Unsupported Browser Detected

Internet Explorer lacks support for the features of this website. For the best experience, please use a modern browser such as Chrome, Firefox, or Edge.

Answering the Call: California Academy of Sciences

July 31, 2023

The California Academy of Sciences responds to reports of deceased marine mammals along 400 miles of California’s coastline. They are a key partner in immediate response and long-term research on the sustainability of our ocean’s ecosystems.

Killer whale skeleton suspended from the ceiling of the California Academy of Sciences Offshore killer whale, O319, is on display at the California Academy of Sciences. Credit: Sue Pemberton

Meet the California Academy of Sciences

The California Academy of Sciences is a valued member of the West Coast Marine Mammal Stranding Network. The academy responds to reports of dead marine mammals along 400 miles of shoreline between San Mateo and Mendocino counties, including San Francisco Bay and its tributaries. Academy teams conduct the initial response and often collect and archive the remains for study, to further our understanding of marine mammal and ecosystem health.

“Studying dead animals isn’t for everyone,” acknowledges Sue Pemberton, Curatorial Assistant of Birds and Mammals at the Academy. After 15 years she still enjoys it. “There is so much information to be gained by studying deceased wildlife. Remains can teach us about ocean health and inform conservation efforts,” says Pemberton.

The People Behind the Stranding Network logo

Collecting Specimens for Research

In 2011, a killer whale washed up on the beach in Point Reyes National Seashore the day after Thanksgiving. The beach had no direct access and required the responders to hike down a steep slope, then over jagged intertidal rocks. Initially the plan was to recover the killer whale’s skull for archival research. After sharing photos of his teeth and the unique markings on the body with orca researchers, it was determined that this was a known individual “O319,” a rare offshore killer whale. Killer whales are grouped into three distinct ecotypes: resident, transient, and offshore.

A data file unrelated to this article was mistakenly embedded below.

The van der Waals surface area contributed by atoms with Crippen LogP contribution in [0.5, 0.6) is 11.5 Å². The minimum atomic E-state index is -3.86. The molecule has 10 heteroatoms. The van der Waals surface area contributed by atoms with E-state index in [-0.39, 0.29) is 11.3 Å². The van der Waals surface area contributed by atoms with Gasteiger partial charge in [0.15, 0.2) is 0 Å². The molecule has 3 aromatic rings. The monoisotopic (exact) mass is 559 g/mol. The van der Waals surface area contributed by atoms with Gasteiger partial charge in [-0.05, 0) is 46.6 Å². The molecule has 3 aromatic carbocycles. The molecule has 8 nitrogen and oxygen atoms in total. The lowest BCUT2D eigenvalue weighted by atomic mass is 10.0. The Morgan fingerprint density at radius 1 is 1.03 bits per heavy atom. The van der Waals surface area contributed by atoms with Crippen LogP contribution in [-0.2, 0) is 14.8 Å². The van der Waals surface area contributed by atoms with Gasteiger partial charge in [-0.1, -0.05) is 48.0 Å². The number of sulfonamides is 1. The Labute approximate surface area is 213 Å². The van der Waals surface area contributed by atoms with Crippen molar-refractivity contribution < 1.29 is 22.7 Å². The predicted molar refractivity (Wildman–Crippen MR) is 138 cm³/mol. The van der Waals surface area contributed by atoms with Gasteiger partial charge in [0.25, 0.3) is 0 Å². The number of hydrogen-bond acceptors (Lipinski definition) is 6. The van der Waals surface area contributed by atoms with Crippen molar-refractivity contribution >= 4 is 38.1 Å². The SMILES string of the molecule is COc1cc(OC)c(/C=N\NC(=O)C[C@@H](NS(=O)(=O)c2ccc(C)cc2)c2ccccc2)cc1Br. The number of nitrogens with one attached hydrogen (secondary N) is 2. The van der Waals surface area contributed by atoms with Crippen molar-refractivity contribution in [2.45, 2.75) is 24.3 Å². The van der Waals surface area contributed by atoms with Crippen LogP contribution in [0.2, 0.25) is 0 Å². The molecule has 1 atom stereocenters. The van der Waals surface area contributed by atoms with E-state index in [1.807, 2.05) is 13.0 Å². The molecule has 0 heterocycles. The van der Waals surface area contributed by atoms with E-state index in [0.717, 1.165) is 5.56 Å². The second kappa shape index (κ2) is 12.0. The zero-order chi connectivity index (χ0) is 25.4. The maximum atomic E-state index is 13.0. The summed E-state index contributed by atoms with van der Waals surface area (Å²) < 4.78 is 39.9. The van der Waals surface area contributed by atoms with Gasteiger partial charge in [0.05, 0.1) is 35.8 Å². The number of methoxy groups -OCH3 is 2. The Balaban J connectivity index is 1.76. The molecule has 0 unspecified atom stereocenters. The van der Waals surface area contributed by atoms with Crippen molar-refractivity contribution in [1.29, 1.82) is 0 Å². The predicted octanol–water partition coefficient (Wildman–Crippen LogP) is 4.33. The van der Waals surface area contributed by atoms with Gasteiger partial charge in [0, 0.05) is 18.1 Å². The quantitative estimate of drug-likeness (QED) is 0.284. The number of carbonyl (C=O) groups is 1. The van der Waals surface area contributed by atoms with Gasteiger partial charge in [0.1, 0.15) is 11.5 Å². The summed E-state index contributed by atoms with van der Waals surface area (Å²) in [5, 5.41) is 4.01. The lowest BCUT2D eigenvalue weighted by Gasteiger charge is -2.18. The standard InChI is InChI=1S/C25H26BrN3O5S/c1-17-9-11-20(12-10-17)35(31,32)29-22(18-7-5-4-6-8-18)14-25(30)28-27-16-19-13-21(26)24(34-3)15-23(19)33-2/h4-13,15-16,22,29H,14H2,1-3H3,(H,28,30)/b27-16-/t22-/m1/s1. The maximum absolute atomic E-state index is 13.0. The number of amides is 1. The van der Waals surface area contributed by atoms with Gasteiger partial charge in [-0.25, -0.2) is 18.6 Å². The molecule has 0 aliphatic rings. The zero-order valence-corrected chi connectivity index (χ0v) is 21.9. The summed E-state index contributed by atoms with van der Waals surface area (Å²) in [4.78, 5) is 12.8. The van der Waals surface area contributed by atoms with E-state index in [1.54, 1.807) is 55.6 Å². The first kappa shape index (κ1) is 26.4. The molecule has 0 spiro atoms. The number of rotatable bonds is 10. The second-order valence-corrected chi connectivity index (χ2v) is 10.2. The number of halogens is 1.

Because the killer whale belonged to a rare ecotype, the team decided to collect the entire skeleton. Pemberton described that as “a Herculean effort on the part of many, many people, who were willing to carry this orca out of this difficult location on their backs.” Teams retrieved the skeleton successfully and later articulated it for an exhibit called “Built for Speed.”

The academy archives specimens from animals that have died in unusual circumstances. In one instance a California sea lion choked to death on a 3-foot-long leopard shark. This ambitious choice for a meal ultimately led to the sea lion’s demise. “I’ve had other choking pinniped responses, but this one was quite impressive in the sheer size of both animals and just how close the sea lion came to actually getting the shark down completely,” said Pemberton. Success at the academy ultimately comes from the stories the animals tell in death and the hard work of the researchers that uncover those stories.

Examining a harbor seal skull (left) and cleaning an orca skull (right)
Sue Pemberton of California Academy of Sciences, examines a harbor seal, then collects the skull for scientific archival (left) and cleans the skull of Orca O319, in preparation for archival (right). His entire skeleton would eventually be articulated as part of an exhibit called Built For Speed. Credit: Mojoscoast (left) and Sue Pemberton (right)

How to Help Wildlife Responsibly

First, determine if the animal is truly stranded. A whale, dolphin, or porpoise on the beach should be called in immediately. Many seals and sea lions that haul out and rest on land are not in distress. This includes pups who may just be waiting for mom’s return from a foraging trip. You can evaluate the animal’s behavior from a safe and legal distance, and let others who are nearby know to stay at least 100 yards away (about the length of a football field). Only trained and authorized responders should approach or pick up a stranded marine mammal. Keep pets leashed and at least 100 yards away, help minimize disturbances if possible, and be aware of hazards or rising tides. Monitor from an area that is safe. To report a dead, injured, or stranded marine mammal along the West Coast, please contact the West Coast Region Stranding Hotline at (866) 767-6114. When reporting a stranded marine mammal, please include the following information:

  • Date
  • Location of stranding (including latitude and longitude)
  • Number of animals
  • Condition of the animal (alive or dead)
  • Species, if known

Photos or video from a safe and legal distance (100 yards) can also provide valuable information to Stranding Network responders.

Last updated by West Coast Regional Office on August 17, 2023